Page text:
Next week will be a plenary week for the Members of the European Parliament (“MEPs”).  Due to the restrictions in place to tackle COVID-19, the plenary sessions will be held virtually.  Several interesting debates are scheduled to take place.

On Wednesday, MEPs will debate with the Council of the EU and European Commission on protecting European strategic sectors from foreign takeovers in a post-Covid world.  On May 17, 2020, Manfred Weber (DE, EPP), a prominent MEP from the center-right European People’s Party, told Germany’s Welt am Sonntag in an interview that he is considering proposing a twelve-month ban on merger and acquisitions from China to stop the “Chinese shopping tour”.  It is speculated that there is a (slim) majority in the Parliament in favor of such plans. However, it remains highly uncertain whether the EU has the competence to impose such discriminatory restrictions on the free movement of capital and freedom of establishment.  Previously, on March 25, 2020, the Commission issued guidelines to protect and coordinate the screening by Member States of foreign investments.  In the guidelines, the Commission highlighted the possible risks of the current economic shock and potential risk to strategic industries, such as in particular healthcare-related industries.  The Commission also called on Member States that did not have such a screening regime in place to establish one.  Similarly, Competition Commissioner Vestager will next week present a new tool to prevent foreign state-sponsored takeovers that distort competition inside the EU.  A draft indicates that non-EU investors would have to notify acquisitions of more than 35 percent of an EU company to assess whether the acquisition is conform to market terms.

On Thursday, the Commission Vice-President and High Representative of the EU Josep Borrell will make a statement regarding China’s national security law for Hong Kong and the need for the EU to defend Hong Kong’s high degree of autonomy.  Until now, unlike his U.S. counterparts, Borrell has been reluctant to formally condemn China’s national security law, but has expressed “grave concerns” over the law.  On May 29, 2020, in a virtual meeting of the foreign ministers of the Member States, he agreed that sanctions would not solve the problems and that the EU needs a “more robust” strategy to counter China’s assertiveness.  After the debate, MEPs will draft a resolution and vote on a final version on Friday.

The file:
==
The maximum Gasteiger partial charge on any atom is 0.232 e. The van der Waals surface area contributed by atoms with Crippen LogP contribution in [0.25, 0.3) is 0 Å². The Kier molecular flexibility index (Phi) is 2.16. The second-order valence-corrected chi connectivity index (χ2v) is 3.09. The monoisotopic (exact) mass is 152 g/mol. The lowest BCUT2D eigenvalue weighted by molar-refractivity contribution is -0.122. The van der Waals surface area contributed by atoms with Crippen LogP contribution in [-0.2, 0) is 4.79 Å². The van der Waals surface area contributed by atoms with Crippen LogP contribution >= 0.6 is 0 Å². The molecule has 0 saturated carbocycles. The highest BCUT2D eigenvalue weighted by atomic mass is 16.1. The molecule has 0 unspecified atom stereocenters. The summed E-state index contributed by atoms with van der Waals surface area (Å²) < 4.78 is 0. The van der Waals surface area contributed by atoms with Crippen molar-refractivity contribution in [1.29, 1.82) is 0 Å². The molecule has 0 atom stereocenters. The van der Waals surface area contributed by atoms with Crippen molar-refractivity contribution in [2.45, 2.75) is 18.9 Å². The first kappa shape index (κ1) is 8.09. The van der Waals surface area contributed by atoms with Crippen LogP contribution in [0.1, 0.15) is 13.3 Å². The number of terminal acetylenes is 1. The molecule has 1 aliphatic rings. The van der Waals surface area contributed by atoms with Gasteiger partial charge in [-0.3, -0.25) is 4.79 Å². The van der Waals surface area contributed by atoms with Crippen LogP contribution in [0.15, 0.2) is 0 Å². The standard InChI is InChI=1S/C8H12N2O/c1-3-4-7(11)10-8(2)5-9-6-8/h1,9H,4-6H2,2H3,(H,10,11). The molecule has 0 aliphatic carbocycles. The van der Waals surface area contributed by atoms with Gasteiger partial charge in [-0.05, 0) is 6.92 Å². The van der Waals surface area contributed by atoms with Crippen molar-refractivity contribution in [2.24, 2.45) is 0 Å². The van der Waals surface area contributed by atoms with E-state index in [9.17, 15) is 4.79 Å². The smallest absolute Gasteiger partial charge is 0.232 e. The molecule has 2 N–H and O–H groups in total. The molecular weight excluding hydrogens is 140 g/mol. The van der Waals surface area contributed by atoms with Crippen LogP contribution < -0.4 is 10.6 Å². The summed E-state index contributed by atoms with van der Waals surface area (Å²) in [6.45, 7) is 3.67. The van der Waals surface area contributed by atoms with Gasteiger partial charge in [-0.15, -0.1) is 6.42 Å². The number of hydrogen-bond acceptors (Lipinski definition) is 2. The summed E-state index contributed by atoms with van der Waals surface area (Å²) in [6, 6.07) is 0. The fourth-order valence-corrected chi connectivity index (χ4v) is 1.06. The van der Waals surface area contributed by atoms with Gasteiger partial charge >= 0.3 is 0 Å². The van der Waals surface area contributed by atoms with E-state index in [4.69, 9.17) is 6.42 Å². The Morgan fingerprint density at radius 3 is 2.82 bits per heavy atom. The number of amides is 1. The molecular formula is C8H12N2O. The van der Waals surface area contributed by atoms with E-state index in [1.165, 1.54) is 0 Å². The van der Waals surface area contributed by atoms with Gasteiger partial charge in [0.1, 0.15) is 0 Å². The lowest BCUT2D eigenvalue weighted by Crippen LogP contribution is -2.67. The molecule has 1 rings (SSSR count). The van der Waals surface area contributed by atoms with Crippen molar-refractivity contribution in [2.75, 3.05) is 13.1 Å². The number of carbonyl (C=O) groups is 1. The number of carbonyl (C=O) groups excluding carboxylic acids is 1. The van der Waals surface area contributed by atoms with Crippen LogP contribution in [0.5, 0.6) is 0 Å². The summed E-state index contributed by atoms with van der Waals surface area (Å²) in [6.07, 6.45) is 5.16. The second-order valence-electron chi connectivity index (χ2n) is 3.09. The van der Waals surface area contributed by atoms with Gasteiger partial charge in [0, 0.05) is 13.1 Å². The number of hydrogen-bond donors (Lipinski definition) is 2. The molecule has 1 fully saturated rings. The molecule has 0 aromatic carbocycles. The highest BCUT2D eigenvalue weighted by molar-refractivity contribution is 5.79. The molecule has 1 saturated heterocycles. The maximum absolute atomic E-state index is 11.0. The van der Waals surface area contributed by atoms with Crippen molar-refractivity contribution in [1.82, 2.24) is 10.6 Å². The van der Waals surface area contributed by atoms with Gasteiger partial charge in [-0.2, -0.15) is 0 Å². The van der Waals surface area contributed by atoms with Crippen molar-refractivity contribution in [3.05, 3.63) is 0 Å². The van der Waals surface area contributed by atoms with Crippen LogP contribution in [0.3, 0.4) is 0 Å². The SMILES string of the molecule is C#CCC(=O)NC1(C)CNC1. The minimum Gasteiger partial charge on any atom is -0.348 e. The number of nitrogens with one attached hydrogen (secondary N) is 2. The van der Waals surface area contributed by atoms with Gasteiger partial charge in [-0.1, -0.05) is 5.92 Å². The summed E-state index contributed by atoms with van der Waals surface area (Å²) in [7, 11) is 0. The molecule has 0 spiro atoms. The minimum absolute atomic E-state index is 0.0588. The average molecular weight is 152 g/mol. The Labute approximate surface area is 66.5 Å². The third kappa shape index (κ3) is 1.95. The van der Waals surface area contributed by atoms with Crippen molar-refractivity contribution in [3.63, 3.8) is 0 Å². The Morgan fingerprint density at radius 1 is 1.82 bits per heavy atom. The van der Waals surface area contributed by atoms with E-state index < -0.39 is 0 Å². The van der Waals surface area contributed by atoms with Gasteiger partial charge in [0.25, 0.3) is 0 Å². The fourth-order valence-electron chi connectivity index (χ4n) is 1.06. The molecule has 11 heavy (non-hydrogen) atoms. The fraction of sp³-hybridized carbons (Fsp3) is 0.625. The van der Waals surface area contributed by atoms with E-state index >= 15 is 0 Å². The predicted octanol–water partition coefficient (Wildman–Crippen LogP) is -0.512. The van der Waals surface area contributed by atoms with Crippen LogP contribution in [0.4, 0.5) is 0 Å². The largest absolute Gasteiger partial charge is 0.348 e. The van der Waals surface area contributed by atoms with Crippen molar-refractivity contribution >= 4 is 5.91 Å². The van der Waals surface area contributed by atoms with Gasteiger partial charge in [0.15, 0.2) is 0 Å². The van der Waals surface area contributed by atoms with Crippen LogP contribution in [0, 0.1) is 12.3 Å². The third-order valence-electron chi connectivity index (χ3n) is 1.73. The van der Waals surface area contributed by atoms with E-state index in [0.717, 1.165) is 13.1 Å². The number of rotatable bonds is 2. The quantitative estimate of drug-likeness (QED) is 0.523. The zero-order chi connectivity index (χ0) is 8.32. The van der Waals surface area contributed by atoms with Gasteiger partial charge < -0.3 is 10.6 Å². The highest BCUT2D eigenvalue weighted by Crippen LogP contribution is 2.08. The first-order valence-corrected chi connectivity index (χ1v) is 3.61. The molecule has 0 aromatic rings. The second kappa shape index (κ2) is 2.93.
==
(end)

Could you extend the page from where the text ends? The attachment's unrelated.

Also on Thursday, MEPs will vote to set up a special committee on foreign interference in all democratic processes in the EU, including disinformation.  On June 10, 2020, Commission Vice-President Jourová presented a Communication “Tackling COVID-19 disinformation” that accused Russia and China of engaging in targeted influence operations and disinformation campaigns around COVID-19 in the EU and globally.  The Communication claims that they were seeking to undermine democratic debate and exacerbate social polarization to improve their own image.  Commissioner Jourová also called for the strengthening of the EU’s existing mechanisms and for dedicating a section in the Rapid Alert System to facilitate the exchange of COVID-19 relevant communication material.  The scope and powers of the potential special committee remain uncertain.

For the complete agenda and overview of the meetings, please see here.